Yet another storm has swirled the air up at the pole. (A Dr. Ryan Maue map from the Weatherbell site; click to enlarge.)
Despite the fact it is mid-May, the Pole still has a few small areas colored white in the above map. This represents below-zero temperatures (below -17° Celsius) which is cold enough to freeze over leads of open water formed by the winds. However a swirl of less-cold air is involved, less able to freeze-over leads, and over the Beaufort Sea above-freezing air has been drawn north, which is unable to freeze anything at all.
Because the storm over the Pole was complimented by high pressure towards Alaska, the winds were especially strong over the Beaufort Sea, and even now, as the winds slacken and the storm fades, the ice is moving over 30 cm/s.
This led to some break-up of the ice in the Beaufort Sea, and an individual making a big deal about it.
As it is Sunday, and I have some time to sit back and wander about the internet, I found the time to comment,
The break-up of ice floes in the Beaufort Sea is not uncommon, even in February when temperatures are at minus 40°. All that is needed is strong winds. The current creation-of-leads was caused by roaring winds between high pressure towards Alaska and a low pressure right on top of the Pole. These winds have also created a sort of polynya of open water along the arctic coast by the McKenzie River Delta, as they howl off-shore.
The winds are fading fast, but the WUWT Beaufort-sea-ice-page still shows ice drift of more than 30 cm/s in that area. If you go to the WUWT Sea-ice-page you can scroll down to “Arctic Satellite Imagery” and then zoom in to get the view “Snow White ” posted. Though this view makes you aware of the open water between grinding floes, it doesn’t show you the pressure ridges at the edges of these floes, formed when the floes slam together. If you visit often you will notice that the open water often grows swiftly more and more milky in hue, which indicates the open water is freezing over.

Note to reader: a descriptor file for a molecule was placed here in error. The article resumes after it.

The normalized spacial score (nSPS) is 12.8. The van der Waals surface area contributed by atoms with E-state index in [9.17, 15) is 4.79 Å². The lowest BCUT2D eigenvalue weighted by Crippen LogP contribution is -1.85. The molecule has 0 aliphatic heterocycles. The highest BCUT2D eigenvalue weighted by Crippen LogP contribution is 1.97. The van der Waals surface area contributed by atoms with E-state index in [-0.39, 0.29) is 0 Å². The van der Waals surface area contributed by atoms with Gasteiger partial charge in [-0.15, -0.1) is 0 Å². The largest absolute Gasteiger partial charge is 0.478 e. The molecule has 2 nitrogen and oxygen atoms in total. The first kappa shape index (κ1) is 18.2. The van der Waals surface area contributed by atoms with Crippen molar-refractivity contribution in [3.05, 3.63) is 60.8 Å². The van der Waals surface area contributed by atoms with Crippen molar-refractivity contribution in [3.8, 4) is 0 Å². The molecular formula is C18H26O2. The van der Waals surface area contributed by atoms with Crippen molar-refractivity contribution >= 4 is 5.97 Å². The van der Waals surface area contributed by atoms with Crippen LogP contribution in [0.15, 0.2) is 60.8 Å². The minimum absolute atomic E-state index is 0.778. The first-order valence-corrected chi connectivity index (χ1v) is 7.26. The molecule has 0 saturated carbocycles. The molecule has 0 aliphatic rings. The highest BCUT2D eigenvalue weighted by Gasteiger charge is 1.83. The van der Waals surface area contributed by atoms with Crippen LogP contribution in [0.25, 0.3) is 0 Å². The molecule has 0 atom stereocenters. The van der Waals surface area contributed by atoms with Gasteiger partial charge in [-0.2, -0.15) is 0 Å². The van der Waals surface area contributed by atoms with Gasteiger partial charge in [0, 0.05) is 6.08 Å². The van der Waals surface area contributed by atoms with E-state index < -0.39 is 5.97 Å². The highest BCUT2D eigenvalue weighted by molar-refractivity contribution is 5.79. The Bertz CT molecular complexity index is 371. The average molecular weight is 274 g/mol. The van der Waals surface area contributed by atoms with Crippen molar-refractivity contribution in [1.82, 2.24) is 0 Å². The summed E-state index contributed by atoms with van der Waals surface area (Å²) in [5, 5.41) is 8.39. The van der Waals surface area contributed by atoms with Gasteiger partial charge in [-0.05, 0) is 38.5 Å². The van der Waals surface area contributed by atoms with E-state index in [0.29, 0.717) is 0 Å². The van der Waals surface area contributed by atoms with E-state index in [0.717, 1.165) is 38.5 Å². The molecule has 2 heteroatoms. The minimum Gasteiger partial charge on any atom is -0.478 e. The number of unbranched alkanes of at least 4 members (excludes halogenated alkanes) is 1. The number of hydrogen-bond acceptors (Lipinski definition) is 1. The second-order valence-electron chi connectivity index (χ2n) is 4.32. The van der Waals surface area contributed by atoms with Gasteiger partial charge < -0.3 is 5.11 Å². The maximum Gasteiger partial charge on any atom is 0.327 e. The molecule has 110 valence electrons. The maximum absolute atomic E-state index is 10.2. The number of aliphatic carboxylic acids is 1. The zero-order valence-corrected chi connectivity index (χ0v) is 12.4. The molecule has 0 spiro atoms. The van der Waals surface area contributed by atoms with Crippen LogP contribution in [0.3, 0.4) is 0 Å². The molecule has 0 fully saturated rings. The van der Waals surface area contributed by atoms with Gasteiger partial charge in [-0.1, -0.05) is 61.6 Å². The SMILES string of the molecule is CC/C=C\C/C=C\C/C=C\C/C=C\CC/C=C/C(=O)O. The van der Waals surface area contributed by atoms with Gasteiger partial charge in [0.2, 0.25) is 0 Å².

The most recently formed leads in the Beaufort Sea are not currently freezing over, as the off-shore winds are at around freezing, which is not cold enough to freeze salt water. However within the same storm at the Pole are sub-zero (sub -17° degree Celsius) temperatures, and these temperatures are freezing other leads over, even in the middle of May. (I get current polar temperatures by using the “initial” maps of various models such as the GFS or GEM, which I get from the maps produced by Dr. Ryan Maue at the Weatherbell site.)
Another good way to get an idea of the duress the ice is under is to watch the various cameras drifting about up there. “O-Buoy 9” is currently interesting, as it shows that a lead of open water has formed right where ice is piled up and the NRL map shows ice as being ten feet thick.
It should be obvious that the creation of these leads of open water has little to do with warming, or thin ice, for O-buoy 9 is showing us a lead form where temperatures are still below freezing and ice is thick. Instead we should conclude the creation of leads of open water has everything to do with winds, and the direction the ice is drifting.
(O-buoy 9 will be interesting to watch, as it looks like it has escaped the Beaufort Gyre, and is headed for Fram Strait, which will be its eventual doom, for once ice moves south through Fram Strait it rides a conveyor belt towards eventual dissolution in the Atlantic.)
The question people should be asking at this point involves the fact that, even with a stormy arctic creating more leads and more open water, the PIOMAS volume numbers increase. My guess is that, while the leads are obvious and easy to see from satellite views, the pressure ridges are less easy to see, unless you fly lower in an airplane.
For example, the “larger” chunks of ice in the picture below are the size of the smallest chips in the satellite view above, and the pressure ridges formed when these chucks of ice slam together, obvious below, are invisible in the satellite view above.
In conclusion I’d say it is a mistake to try to gauge whether the ice is increasing or decreasing by eyeballing areas of open water, or even by using “extent” graphs, especially when the PIOMAS graph shows increasing volume. Even if there is open water at the Pole this summer, and submarines can surface and take snapshots, in other areas the ice may be piled up in increasing heaps and jumbles.
We are witnessing a change, and ice under duress, and it should be fun to just sit back and observe.